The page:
Uninvited does at least maintain the (mostly) logical puzzles of its predecessor Déjà Vu. In fact, much as in Déjà Vu, observation is the key to solving the puzzles. Yet it lacks even in this regard, absent the detective work and piecing together of disparate elements that Déjà Vu had -- even Shadowgate featured a bit of detective work in its quest for the special items that could defeat the warlock lord. Here, the puzzles instead follow a dull formula: you examine object A, get a clue to solving puzzle B, which then lets you move on to the next room where you encounter puzzle D whose secret rests in object C. Sometimes, the game will beat you over the head with a puzzle solution, while at other times the answers show a touch of the inscrutability that was in abundance in Shadowgate.

Yes, it really is this obvious what you need to do with the flowers.

One thing that Uninvited lacks is random deaths. You will certainly die at times, and you may die because you use the wrong item in a puzzle involving a nasty monster, but you will never die "just because." In the one instance where you can walk into a room and immediately die, the game offers several warnings in advance.

Of course, because of this, the ruby that slowly kills you is all the more frustrating.

In the original version of Uninvited, you were given a finite amount of time in which to explore the house and find your missing sibling. Each action you performed allowed the evil spirits of the house to come a little closer to taking possession of your soul. Periodically, you'd receive messages to this effect.

While these ominous warnings made the game creepier, the time limit frustrated many gamers, and the developers wisely removed it for the NES port. Unfortunately, they decided to retain the effect and transplant it into a ruby that you can pick up. There is no warning that the ruby will do bad things to you, though, and even once you have the ruby, you're never given any indication that it is causing the takeover of your mind. This is easily the most significant flaw in the NES version of Uninvited.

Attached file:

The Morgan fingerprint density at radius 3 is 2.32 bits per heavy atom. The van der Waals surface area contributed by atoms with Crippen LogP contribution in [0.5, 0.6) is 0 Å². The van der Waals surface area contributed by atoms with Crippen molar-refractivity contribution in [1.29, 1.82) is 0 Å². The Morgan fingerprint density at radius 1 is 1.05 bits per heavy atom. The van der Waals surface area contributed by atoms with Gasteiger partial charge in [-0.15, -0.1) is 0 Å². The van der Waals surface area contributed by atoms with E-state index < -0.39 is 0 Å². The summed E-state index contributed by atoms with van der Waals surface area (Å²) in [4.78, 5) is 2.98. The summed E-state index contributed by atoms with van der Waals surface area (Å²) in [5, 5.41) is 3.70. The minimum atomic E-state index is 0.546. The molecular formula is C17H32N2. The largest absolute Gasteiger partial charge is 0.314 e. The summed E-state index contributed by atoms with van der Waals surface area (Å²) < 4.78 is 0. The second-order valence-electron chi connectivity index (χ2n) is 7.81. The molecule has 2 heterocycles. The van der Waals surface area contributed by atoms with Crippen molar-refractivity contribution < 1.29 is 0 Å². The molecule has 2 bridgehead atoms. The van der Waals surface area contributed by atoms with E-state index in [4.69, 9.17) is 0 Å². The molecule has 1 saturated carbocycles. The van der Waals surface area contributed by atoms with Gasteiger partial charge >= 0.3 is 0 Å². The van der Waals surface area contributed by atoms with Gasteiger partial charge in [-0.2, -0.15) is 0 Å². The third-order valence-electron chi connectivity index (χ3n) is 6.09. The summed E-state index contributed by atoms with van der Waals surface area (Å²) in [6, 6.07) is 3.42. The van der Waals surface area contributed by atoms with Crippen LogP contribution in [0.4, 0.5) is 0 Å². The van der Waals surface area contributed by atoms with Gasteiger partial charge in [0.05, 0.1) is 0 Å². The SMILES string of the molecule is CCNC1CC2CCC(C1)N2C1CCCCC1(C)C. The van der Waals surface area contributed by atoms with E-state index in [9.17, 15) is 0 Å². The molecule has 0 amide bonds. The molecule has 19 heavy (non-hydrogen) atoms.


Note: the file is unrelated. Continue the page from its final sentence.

On the positive side of the ledger, Uninvited introduced the concept of spells as special inventory items that would show up later in Shadowgate. Since this game was developed earlier than Shadowgate, the spells demonstrate all the problems they had in the later game -- each spell is only useful in one specific place in the game, making the spells' distinction from regular inventory items ultimately unnecessary. Additionally, a couple of spells are not obvious in their application, an unfortunate precursor to Shadowgate's many unintuitive puzzle solutions.

One other feature that bears mentioning is that Uninvited contains a common staple (some might say cliché) of adventure games: the maze. Since this is a graphic adventure, the maze isn't quite a series of twisty little passages, all alike, but rather has more in common with the first person views of early dungeon crawlers. It isn't quite big enough that you need to pull out the graph paper to handle, and it doesn't offer any serious threats or levy stern consequences for going the wrong way. Instead, it's simply a nice change of pace from the puzzles in the remainder of the game.

Uninvited serves mostly as a step on the evolutionary ladder (if you can call it evolution) between Déjà Vu and Shadowgate. The puzzles are mostly in the vein of the former yet offer hints of what is to come in the latter. The story already foretells Shadowgate's style by making your avatar almost wholly unimportant, yet it manages to maintain at least a little of Déjà Vu's appeal by putting moderate effort into explaining the game world.

By and large, though, the game is forgettable. The adventure portion is competent enough to appeal to those who like the "examine everything and use item A on item B" approach to the genre. But without compelling writing, the experience is ultimately unfulfilling. Which probably accounts for why Uninvited is the forgotten member of the NES' MacVenture trio.